What happens when stolen personally identifiable information (PII) is made public? Recently, the Federal Trade Commission (FTC) attempted to answer this question by designing and conducting a study to track the use of stolen information.

To mimic a real-life situation, the FTC created a database of around 100 fake individuals using popular names based on census data, addresses from across the country, email addresses with common naming conventions, phone numbers that corresponded to the addresses, and one of three types of payment information (an online payment service, a bitcoin wallet, or a credit card).

On two different occasions, the FTC posted the fake data to a website on the dark web commonly used by hackers to purchase stolen information. The results were astonishing. The thieves responded quickly—even within minutes in one instance. After the second posting, it took just nine minutes before someone purchased and tried to use the data.


Overall, there were more than 1,200 attempts to access the payment, email, and credit card accounts. After the first posting, there were 119 unauthorized access attempts; following the second, there were 1,108. Access attempts by unique IP addresses varied drastically (see below), illustrating that multiple thieves attempted to steal data—not just one. Ultimately, data was used to pay for clothing, hotels, online dating memberships, and even pizza.

So, what’s the takeaway? From this data, the FTC concluded the following:

  • Criminals are actively looking to buy and profit from stolen user data.
  • If account data becomes public, it will be purchased and used—quickly!
  • Popular paste sites, where stolen PII data is often dumped, should be actively monitored by email services, payment services, and other application providers, especially when they suspect they have been breached.
  • Two-factor authentication (2FA) can provide protection against stolen credentials.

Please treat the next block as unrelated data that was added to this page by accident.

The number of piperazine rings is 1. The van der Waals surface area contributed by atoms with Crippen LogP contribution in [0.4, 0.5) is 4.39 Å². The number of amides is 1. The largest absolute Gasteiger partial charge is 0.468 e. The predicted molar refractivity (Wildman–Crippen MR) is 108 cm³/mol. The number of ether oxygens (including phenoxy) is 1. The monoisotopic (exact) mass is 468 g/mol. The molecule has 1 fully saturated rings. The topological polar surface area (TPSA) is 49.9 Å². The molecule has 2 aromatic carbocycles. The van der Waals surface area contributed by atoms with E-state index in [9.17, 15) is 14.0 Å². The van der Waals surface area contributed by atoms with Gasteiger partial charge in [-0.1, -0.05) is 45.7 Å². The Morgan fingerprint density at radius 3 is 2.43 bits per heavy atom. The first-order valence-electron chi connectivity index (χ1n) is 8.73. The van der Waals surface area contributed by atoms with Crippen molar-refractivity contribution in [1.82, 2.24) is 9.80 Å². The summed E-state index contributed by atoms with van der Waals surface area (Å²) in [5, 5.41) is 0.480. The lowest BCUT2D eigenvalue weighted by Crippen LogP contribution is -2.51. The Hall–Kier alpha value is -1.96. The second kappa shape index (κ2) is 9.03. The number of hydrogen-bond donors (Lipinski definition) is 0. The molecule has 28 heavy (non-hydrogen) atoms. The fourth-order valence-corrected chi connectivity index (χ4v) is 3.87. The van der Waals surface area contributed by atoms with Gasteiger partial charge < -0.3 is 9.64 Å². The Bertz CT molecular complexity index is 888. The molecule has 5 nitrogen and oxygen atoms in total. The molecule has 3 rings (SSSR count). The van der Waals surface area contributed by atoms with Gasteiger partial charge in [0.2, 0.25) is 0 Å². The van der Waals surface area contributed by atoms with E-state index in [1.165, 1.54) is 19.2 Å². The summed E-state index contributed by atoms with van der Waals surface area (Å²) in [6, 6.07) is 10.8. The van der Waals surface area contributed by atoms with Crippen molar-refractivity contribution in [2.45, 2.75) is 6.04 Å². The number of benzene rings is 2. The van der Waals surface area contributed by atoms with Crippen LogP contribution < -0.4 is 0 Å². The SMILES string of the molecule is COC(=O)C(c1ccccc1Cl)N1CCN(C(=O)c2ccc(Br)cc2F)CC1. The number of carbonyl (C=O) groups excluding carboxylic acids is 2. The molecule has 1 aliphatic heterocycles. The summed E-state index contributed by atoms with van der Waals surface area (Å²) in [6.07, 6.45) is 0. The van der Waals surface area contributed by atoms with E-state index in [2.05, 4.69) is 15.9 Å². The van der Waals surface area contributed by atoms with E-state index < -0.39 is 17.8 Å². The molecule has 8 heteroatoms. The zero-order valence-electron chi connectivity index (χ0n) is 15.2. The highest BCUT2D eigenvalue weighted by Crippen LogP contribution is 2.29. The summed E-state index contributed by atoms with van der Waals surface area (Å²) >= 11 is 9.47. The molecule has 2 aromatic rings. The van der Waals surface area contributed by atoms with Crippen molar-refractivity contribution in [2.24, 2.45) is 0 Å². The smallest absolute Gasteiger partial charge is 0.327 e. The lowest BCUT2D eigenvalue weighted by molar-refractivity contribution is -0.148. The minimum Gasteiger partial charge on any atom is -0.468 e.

Multifactor Authentication Is a Cost-Effective Way to Stop Data From Being Stolen

As illustrated by the FTC research, companies must work hard to protect the user data that’s in their care. Criminals will jump on any data that becomes public. It doesn’t matter if the user is an employee, a student, partner, contractor, vendor, or customer. Organizations must work proactively to protect ALL users.

As the final FTC takeaway highlights, best practices alone aren’t enough. It’s also essential to protect sensitive PII data by controlling access to it with two factor authentication that requires two out of the following three types of identity verification:

  • Something users know (e.g. password)
  • Something users have (e.g. token)
  • Something users are (e.g. fingerprint)

However, to truly protect identity and account data, we suggest taking things one step further by enforcing multifactor authentication (MFA). Whereas 2FA requires two types of self-identification methods, MFA requires users to present all three, which truly adds an extra layer of protection. Plus, the good news is that MFA is easier and more cost-effective to deploy than you might think.

There are many frictionless MFA options—such as OTP, push, Bluetooth, fingerprint biometrics, and facial recognition—that no longer require a compromise between security and convenience. The best of these MFA solutions ensure that those with access are fully verified and trusted by addressing the shortcomings of passwords—or in some situations, even eliminating them entirely. For example, RapidIdentity PingMe™ and the RapidIdentity mobile app integrate with an MFA server to create an alternative to outdated password solutions. The app eliminates password fatigue by enabling users to verify their identities through push notifications sent directly to their mobile phones. This frictionless MFA solution can be applied to on-premise and cloud-based systems and even at the device level, should critical data be stored locally.

It only takes minutes for data to be sold and used. The best way to prevent this from happening is to ensure that data is never stolen to begin with by putting additional layers of protection in place with two factor authentication or multifactor authentication. Modern, smartphone-based MFA provides additional security layers to your critical systems and sensitive data. For the right people and systems, MFA is extremely cost-effective, especially when you consider the total cost of dealing with a significant breach.